Hey Marc & Angel, I love your posts. Each and everyone I read just shows my life experiences and I take lots of inspiration from these. Some have completely changed my perception towards life and I am trying to improve day by day. Thanks.

  29. says

    @All: I’m glad so many of you resonated with this post, because I strongly believe that in life, if you don’t risk anything, you risk everything.

    As always, I just read every one of your comments, and although nobody seems to need a direct response, I took several notes. Thank you for continuing to share your thoughts with us and inspire new ideas for future posts. Your contribution to the conversations and community here is greatly respected and appreciated.

  30. Iman H. says

    Pain is not always a bad thing, but it’s a complement to our life that reminds us of counting our blessing and welcoming new changes into our life. I have always had a fear of getting stuck in the comfortable zone, because I know it’s not gonna challenge me to take one more step forward.

    Thanks for all the wisdom you shared with us.
    PS, I’m a regular member for months!
    Iman from Iran.

  31. Swagger says

    That’s right Marc! WE will have to fight for ourselves too, and not only for the rest of the world. From now on, I’m living for myself.

  32. Janir Thorndike says

    This is a good list. Taking risks has created the most memorable moments in my life, and as I get older, I realize the memories of those experiences are the foundation of my life.

  33. says

    Taking risk is what life is all about.

    In the course of my two month travel (solo), I had taken lots of risks. Each and every day I pushed myself to the limits. Everyday I tried something new, something beyond my comfort zone and I had great experiences and memories to cherish for lifetime.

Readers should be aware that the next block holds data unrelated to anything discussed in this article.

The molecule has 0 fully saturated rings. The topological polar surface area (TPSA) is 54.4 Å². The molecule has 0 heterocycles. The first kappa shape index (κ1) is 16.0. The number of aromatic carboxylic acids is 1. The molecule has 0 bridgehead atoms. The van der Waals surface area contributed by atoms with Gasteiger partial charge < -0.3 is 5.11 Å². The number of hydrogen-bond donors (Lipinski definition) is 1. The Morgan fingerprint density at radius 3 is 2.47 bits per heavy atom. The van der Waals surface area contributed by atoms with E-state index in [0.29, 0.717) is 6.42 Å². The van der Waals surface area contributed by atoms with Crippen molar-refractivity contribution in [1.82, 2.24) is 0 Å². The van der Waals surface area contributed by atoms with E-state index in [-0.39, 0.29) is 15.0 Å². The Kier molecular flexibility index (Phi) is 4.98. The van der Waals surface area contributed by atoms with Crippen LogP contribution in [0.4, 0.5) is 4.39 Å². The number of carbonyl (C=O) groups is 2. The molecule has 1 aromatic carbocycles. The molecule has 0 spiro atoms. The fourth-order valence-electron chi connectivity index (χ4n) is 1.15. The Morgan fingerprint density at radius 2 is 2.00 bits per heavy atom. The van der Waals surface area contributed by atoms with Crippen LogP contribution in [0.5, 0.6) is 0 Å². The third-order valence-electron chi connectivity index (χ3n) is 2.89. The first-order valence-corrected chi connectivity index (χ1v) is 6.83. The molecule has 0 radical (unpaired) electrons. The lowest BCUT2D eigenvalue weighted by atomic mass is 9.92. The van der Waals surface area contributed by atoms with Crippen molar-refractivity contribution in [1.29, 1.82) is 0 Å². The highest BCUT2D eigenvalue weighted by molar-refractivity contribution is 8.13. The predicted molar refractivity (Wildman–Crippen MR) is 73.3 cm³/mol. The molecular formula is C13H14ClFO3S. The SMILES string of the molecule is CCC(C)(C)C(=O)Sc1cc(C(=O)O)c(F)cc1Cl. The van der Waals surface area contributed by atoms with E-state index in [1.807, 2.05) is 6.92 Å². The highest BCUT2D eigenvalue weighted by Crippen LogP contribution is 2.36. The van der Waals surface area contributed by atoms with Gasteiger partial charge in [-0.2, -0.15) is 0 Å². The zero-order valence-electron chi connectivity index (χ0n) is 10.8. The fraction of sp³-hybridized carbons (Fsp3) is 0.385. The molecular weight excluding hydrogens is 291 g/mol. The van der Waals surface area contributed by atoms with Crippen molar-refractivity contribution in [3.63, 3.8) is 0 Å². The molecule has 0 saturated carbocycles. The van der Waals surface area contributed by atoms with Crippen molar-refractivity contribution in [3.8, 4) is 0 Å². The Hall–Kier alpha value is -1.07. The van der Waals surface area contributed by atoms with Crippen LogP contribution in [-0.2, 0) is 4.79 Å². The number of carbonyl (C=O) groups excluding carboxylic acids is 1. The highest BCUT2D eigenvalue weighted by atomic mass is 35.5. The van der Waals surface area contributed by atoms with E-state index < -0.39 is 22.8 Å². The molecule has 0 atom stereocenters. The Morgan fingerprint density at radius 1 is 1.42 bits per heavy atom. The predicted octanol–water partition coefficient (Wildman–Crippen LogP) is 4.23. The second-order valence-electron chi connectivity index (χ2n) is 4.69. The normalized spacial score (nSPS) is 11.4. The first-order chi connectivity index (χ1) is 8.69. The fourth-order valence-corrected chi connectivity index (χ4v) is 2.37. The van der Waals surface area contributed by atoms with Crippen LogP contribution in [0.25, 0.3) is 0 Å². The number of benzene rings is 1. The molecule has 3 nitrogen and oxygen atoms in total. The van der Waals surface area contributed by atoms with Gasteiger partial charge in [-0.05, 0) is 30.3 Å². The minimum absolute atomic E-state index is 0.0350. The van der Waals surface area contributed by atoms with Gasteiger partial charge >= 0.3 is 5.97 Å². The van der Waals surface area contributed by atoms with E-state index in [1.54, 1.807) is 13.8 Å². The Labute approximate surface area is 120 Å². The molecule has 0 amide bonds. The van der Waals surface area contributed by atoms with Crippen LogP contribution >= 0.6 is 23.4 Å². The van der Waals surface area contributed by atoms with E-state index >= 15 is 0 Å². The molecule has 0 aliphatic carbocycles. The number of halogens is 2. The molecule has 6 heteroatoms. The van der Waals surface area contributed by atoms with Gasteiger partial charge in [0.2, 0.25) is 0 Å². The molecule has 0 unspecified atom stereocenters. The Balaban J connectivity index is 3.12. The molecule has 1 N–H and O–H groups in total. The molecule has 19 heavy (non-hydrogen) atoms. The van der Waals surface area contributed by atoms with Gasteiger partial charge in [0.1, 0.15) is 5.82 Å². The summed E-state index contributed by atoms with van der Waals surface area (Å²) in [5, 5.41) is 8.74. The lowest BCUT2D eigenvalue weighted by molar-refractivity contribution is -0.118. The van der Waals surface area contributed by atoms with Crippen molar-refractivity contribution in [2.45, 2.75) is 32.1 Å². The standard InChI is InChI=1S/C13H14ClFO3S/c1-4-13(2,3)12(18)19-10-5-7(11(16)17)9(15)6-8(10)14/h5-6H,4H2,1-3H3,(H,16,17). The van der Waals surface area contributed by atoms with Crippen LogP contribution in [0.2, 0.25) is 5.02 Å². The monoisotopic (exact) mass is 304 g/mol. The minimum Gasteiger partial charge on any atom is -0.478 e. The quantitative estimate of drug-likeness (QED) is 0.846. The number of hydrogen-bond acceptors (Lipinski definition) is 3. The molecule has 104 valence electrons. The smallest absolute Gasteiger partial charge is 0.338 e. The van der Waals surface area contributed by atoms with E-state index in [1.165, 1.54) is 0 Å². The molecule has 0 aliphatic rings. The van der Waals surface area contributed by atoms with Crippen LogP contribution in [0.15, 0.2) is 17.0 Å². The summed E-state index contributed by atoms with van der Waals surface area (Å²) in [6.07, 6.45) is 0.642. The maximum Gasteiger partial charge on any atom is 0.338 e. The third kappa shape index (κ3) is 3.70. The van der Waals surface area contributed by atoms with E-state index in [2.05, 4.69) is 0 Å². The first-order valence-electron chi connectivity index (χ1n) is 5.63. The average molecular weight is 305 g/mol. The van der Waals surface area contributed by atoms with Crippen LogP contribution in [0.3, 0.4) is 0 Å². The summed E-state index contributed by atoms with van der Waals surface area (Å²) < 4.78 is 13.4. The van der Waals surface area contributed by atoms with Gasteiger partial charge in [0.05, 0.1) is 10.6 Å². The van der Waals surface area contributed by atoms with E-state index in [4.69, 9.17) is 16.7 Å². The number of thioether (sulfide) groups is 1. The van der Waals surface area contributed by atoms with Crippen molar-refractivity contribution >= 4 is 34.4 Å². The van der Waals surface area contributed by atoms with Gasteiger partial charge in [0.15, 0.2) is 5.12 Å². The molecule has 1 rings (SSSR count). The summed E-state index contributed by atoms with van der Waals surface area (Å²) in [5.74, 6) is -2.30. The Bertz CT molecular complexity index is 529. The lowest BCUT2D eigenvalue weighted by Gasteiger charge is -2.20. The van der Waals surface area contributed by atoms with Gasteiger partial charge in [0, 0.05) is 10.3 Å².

All this would not have been possible had I not dared taking risks.

    Thanks a lot for this incredible post, Marc. Keep it up.

  34. Sophie says

    Life is a scary thing. It’s full of uncertainty and the unknown. But knowing that there are so many opportunities out there makes me smile. I can have any one of those opportunities. It’s like going to a grocery store where everything is free. It’s all up to me whether I want to have something or not. Take love for example. In the wise words of Tom Jones, “Love is like candy on the shelf; if you want a taste, just help yourself.” If you want happiness and love, help yourself.

  35. JohnB says

    Good advice, but also be sure to be balanced about this instead of charging into risk as a one-dimensional exercise. As well as risk you need to look at the rewards and the cost involved. There is absolutely no point taking a risk without first considering whether the potential reward justifies the risk, and what will be the cost of taking the risk. And what is the all important size of the risk. There is no point discarding all that has been precious to you just for a jolly feeling that you might be doing something useful because you have taken a risk. You need to contemplate risk very very carefully before falling into it. Do you really want to take the risk of losing all you have achieved just because you *might* get something better?

    The most important thing about risk is that it may be OK to take it, but you *must* have a fallback plan to implement if your risk gets you into trouble. And you *must* know when you have risked enough and it’s time to retreat to safety.

    As in all things, a balanced approach is necessary, not just a headlong plunge into the unknown.


  36. bella says

    Thank you so much for this article.
    I been fighting depression for a while now and i just got out of a very abusive relationship. It’s been hard to let go because i only thought he was the only one who could ever love me even with having supportive people in my life it has been hard but i need to let go to start a new beginning and to learn i do not need anyone to love to be happy.

  37. AL says

    I just came out of a two and 1/2 year relationship with a single mom. I realized I was not good in the relationship and didn’t even want it when she dumped me. It’s such a stupid default to feel sorry for yourself and your hard life when all you have to do is take off and ride your life to happiness. Thanks for the article.